Brasil BioFuels (BBF)
1. What is the total area acquired from Biopalma by BBF in the Tomé Açu and Acará region?
Brasil BioFuels (BBF) has four oil palm production centres in Pará, located in the Acará Valley region and Lower Tocantins. There are about 56,000 hectares of oil palm planted in its lands and 3,800 hectares in Family Farming projects, which have as reference the National Programme for the Strengthening of Family Farming — PRONAF ECO DENDÊ.
BBF is operating in the State of Pará since November 2020, when it took control of the former Biopalma, giving full continuity to its activities in relation to oil palm cultivation.
The Company has been operating in the northern region of the country since 2008, aiming to decarbonize the Amazon forest and generate socioeconomic development and environmental preservation. The company generates more than 6,000 direct jobs and 18,000 indirect jobs, providing income for farmers, rural workers and communities living in 5 states in the northern region of Brazil. BBF has a close and constructive relationship with the traditional communities of these states. It is worth highlighting the company’s operations in Amazonas, in the municipalities of Benjamin Constant and Tabatinga, where it generates clean electricity for the indigenous communities that live there. The operating teams of the two power plants in these locations are composed entirely of indigenous people, so the enterprises also provide economic and social development in the region.
2. Does the area acquired by BBF overlap with quilombola territories and indigenous lands? Does the company have documentation identifying the areas owned by BBF that are in conflict with traditional communities?
Oil palm cultivation, the company’s main activity, is carried out in accordance with the environmental legislation in force and all its planting areas respect the Agro-ecological Oil Palm Zoning, a program created by the Federal Government in 2010, through Decree Nº 7,172/2010, whose objective is to recover degraded areas from 2007, with the guidelines of environmental protection, biodiversity conservation and rational use of natural resources, besides respecting the social function of the property.
BBF clarifies that there is no overlap of areas, as reported by INCRA and ITERPA representatives at a meeting held with the Agrarian Commission, attended by the Federal Prosecution Service, State Prosecution Service, representatives of the judiciary and other participants. On the other hand, there is already an area demarcated by INCRA for indigenous people in the region, entitled “Turé Mariquita” village.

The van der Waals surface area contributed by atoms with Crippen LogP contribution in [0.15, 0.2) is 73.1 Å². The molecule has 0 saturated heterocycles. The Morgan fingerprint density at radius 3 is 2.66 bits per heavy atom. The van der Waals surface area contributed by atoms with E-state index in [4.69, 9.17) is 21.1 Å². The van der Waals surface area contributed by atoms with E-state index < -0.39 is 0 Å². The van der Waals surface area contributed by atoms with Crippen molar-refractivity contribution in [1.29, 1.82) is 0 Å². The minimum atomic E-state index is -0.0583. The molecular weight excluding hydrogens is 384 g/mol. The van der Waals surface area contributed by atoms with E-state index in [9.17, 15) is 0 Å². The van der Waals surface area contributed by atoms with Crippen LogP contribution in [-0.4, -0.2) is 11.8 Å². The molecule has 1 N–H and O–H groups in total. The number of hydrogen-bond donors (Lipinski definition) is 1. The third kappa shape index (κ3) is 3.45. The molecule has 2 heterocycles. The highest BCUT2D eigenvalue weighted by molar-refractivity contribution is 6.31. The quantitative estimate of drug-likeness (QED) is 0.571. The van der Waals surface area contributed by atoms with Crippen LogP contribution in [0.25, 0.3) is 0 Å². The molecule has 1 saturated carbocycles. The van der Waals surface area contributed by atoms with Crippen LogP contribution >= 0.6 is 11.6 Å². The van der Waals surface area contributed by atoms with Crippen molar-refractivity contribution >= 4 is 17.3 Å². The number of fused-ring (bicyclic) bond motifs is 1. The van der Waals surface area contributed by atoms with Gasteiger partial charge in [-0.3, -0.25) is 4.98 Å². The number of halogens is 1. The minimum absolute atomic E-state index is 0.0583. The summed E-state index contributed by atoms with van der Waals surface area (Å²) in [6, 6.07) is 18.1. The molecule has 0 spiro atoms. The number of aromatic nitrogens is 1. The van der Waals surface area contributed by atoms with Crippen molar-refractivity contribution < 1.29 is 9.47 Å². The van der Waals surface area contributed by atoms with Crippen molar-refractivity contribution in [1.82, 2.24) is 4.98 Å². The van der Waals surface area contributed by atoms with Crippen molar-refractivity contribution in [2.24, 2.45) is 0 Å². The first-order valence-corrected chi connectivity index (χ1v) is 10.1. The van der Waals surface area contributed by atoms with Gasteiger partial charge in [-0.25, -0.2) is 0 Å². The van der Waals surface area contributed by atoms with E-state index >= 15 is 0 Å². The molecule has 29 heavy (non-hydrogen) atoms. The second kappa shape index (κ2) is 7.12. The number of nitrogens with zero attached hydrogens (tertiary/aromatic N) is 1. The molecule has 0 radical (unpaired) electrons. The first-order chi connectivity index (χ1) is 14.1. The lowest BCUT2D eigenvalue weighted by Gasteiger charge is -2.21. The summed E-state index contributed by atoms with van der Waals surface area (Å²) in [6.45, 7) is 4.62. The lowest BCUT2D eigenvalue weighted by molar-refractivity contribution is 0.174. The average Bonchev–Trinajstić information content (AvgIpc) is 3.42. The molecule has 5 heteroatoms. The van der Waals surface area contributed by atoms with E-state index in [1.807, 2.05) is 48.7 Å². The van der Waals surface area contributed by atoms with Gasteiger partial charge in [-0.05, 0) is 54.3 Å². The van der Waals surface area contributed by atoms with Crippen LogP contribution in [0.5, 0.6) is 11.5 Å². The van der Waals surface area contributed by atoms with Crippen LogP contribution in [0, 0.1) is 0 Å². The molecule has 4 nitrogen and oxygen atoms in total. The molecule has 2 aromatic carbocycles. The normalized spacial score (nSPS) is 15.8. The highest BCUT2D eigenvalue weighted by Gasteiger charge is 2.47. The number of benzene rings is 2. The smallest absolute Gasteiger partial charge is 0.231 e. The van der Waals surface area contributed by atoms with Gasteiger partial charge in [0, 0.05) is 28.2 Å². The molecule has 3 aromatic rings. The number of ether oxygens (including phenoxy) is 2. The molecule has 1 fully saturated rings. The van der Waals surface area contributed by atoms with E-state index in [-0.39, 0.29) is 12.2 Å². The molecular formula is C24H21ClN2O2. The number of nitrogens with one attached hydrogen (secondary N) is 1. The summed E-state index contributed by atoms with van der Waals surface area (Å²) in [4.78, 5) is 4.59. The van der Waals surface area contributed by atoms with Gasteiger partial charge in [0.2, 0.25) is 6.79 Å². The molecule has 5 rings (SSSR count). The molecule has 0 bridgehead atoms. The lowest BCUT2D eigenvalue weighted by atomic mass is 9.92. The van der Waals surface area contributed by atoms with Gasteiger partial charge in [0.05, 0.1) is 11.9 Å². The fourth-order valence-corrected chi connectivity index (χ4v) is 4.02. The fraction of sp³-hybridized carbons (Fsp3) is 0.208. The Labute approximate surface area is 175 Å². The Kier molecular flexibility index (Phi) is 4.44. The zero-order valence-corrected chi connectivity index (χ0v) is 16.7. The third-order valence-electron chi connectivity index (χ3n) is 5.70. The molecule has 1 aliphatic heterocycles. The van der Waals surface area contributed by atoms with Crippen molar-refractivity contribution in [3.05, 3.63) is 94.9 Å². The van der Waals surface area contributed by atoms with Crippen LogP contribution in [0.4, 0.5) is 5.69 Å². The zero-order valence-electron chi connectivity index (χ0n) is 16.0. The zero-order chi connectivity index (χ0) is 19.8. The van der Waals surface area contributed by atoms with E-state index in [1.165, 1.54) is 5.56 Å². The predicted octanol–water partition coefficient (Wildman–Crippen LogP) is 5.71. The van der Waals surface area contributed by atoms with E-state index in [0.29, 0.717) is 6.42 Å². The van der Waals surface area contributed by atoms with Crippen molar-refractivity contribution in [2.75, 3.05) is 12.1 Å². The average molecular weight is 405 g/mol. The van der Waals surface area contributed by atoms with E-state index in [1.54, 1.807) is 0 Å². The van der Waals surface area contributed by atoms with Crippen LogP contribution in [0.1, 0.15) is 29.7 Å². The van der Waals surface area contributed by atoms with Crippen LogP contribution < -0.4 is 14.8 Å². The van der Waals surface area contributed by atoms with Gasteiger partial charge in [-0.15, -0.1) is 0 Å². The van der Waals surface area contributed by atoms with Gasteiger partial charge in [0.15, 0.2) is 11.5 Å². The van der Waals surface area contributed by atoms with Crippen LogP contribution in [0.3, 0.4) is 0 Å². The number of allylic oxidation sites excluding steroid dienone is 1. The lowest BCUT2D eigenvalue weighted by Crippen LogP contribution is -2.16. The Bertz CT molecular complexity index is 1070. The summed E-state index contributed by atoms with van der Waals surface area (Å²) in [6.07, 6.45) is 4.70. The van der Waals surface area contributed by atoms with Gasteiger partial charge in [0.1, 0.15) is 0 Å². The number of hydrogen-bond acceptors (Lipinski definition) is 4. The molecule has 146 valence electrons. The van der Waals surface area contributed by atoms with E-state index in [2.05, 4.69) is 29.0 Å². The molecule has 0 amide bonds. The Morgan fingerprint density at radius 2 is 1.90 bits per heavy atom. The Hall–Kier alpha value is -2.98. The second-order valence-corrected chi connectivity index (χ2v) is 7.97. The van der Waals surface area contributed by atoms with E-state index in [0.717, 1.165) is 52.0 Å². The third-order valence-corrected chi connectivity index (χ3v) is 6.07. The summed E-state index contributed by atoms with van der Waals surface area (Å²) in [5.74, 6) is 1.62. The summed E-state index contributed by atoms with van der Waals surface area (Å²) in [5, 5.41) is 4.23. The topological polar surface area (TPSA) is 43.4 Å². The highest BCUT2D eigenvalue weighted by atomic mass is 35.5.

For the record, the village Turé Mariquita II is not an original indigenous territory, but rather the result of a donation made by the company Pará Pigmentos S/A, for which reason the demarcation took place between the years 2011 and 2012, when the oil palm plantation already existed there, so much so that the FUNAI demarcation process includes the registration and step-by-step placement of the landmarks by the indigenous people who currently reside in the village.
BBF thus confirms that it respects the limits of the territories and acts only in its areas of possession, meeting the criteria required by the decree. BBF has exercised peaceful, fair and uninterrupted possession of its areas since it took over the property that was Biopalma’s responsibility in the State of Pará.
3. When the company bought the Biopalma areas in 2020, was it already aware that there were plans to expand indigenous land and the titling processes of quilombola territories?
At the time of the negotiations with Biopalma, BBF was not aware of the indigenous peoples’ intention to extend their territories. This information only came to the Company’s knowledge at a later date, especially after the valorisation of land in the region and the high price of palm oil on the domestic and international markets. The demand for expansion of indigenous and quilombola territories only became an issue when palm oil reached a high value on the commodities market.